You are all encouraged to submit items for inclusion. Just click “Contact” in the upper left corner of any Time Goes By page to send them. I'm sorry that I won't have time to acknowledge receipt and there is no guarantee of publication. But when I do include them, you will be credited and I will link to your blog IF you include the name of the blog and its URL.

On Your “Best Behavior” When the Children Visit?

Last month, a TGB reader we call A asked for your thoughts on making decisions about how and where to live when you're old and single and wow! – you gave us all an excellent conversation with all kinds of good information.

”I thoroughly enjoyed reading it,” emailed A, “and learnt an awful lot from the many comments. I really feel better informed should the need arise for me to decide where to live in the future.”

If you missed that post, you can catch up here.

Now, A has written again with a different kind of query:

” friend is 89 and lives happily and independently alone - her son is almost continuously annoyed by her behaviour,” writes A.

“She likes to have fairy lights around her garden and he wants them taken down straight after Christmas. The other day she said, 'He wants me to get rid of all my clutter and I don't want to!'

“She says she's glad he doesn't live near so she only has to be on 'best behaviour' two or three times a year.”

One of the great, good things about getting old, as many of us at this blog often repeat, is being able to do whatever we want without concern for how others might judge us or what they might say. But it is a different kind of thing, I suppose, when an adult child finds fault.

Unless this woman is incompetent – I'm sure A would have told me if that were so – I don't see how the son has a right to tell her anything at all about how to live. But, apparently, she rearranges her life when he visits. To appease him? To keep arguments to a minimum? To help maintain family peace?

I picture A's friend running around hiding garden lights and all her favorite things when the son is due to arrive and why should anyone have to do that with their own home. She's 89, for god's sake.

If it were me, he'd get away with complaining about those fairy lights only once – but do keep in mind that as regards children and grandchildren, I have none so what I know about such relationships is less than would fit into a thimble.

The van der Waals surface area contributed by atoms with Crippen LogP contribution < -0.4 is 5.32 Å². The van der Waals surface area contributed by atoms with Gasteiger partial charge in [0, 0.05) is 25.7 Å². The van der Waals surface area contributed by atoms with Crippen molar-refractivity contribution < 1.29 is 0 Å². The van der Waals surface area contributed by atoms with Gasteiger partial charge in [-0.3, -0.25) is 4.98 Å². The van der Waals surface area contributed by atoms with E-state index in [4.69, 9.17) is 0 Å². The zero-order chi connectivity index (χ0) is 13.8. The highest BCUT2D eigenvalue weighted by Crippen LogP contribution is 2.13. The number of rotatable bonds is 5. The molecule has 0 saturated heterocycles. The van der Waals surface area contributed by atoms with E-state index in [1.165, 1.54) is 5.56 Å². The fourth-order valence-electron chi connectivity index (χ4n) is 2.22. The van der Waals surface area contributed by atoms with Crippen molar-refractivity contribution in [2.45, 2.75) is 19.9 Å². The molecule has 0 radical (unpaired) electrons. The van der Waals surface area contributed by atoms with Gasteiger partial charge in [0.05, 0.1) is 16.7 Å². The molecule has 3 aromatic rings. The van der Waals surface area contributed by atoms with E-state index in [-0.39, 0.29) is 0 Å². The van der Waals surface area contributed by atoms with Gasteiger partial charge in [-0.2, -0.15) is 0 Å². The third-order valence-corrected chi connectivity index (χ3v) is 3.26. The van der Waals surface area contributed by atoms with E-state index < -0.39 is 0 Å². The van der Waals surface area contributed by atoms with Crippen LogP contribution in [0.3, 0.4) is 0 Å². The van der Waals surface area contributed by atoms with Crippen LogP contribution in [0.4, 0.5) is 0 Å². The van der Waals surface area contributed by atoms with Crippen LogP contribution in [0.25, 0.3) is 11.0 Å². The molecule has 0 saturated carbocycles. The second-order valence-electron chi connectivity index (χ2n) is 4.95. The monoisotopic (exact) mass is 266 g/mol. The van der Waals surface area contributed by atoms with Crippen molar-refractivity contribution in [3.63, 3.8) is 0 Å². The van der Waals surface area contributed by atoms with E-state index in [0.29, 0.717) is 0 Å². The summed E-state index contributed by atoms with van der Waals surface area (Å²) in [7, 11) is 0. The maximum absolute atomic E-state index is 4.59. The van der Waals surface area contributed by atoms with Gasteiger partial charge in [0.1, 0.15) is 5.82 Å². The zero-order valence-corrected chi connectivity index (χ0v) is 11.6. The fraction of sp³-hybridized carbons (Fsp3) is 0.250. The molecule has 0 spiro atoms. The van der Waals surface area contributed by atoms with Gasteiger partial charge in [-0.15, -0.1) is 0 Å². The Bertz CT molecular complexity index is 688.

Here's what A is wondering:

”Do any of your readers 'clean up their act' when the family visit only to revert to their old and comforting ways as soon as they wave them off?!”

The Need for a Few Good Geriatricians

There are not a lot of geriatricians in the United States and their numbers dwindle each year because medical students believe the specialty is depressing, one survey tells us, and it pays a lot less than other fields of medicine.

”A key issue in the U.S., [Desmond O'Neill] emphasized,” reported the Irish Times in January, “is the relative scarcity of geriatric health professionals like him. That this country has so few geriatricians here compared to other industrialized nations is a serious flaw in the system, he believes.

“O’Neill used the hypothetical of example of an emergency room with two options for the older patient: behind Door A is a geriatrician and behind Door B, the general medical service.

“'You reduce the chances of death or going into a nursing home by 25 percent by going into the geriatrician,' O’Neill said, adding, 'It can happen and it can change [in the U.S.]. The Canadians have changed direction.'”

Desmond O'Neill is a Dublin geriatrician who is also one of world’s leading researchers in his field. Last year, he became the first European honored by the Gerontological Society of America (GSA) with its Samuel T. Freeman Award, given to a “prominent physician in the field of aging - both in research and practice.”

Pay for geriatricians in Australia, for example, is much higher than in the U.S., O'Neill says, where fees fall well below those for physicians in high-tech specialities. Ireland falls somewhere in the middle.

Nevertheless, he detects a coming “seismic shift” in attitudes toward ageing within medicine and society at large. If that is true, I certainly hope Dr. O'Neill's recognition in the United States will be an inspiration to those who run our healthcare system.

“'People used to talk about ‘successful aging.’ It means that if you didn’t reach the criteria of successful aging, you’d failed,” said O’Neill.

“Henri Matisse did not successfully age in a physical sense. After decades painting standing up, he was forced to adjust his style radically sitting down. 'Through his disability, he grew and changed and produced something new,' O’Neill said.

“So what we’re actually talking about is ‘optimal aging’ that understands the existential hits that we’re going to take in terms of disability and creates a system that frees you from unnecessary constriction by that disability,' O’Neill said.”

The growing movement to create age-friendly cities will help bring this about. O'Neill

Other changes coming, says O'Neill, involve a reversal of the long-held simplistic belief that ageing is only about loss and decline. Whew! Refusing to believe that, is the reason I started this blog and it's great to have a credentialed professional saying these things. Take a listen:

“'We’ve got to recognize growth in later life. And also not only recognize growth, but also the extraordinary abilities of people in later life to cope with the existential problems they have.'

“O’Neill noted, “Older drivers have the highest levels of illnesses that might affect driving, yet they’re the safest group of drivers on the road. So, their adaptive abilities, their mastery of how they engage with their environment, is brilliant.'

“There is now a fascinating body of literature on the older worker, according to the Dublin physician.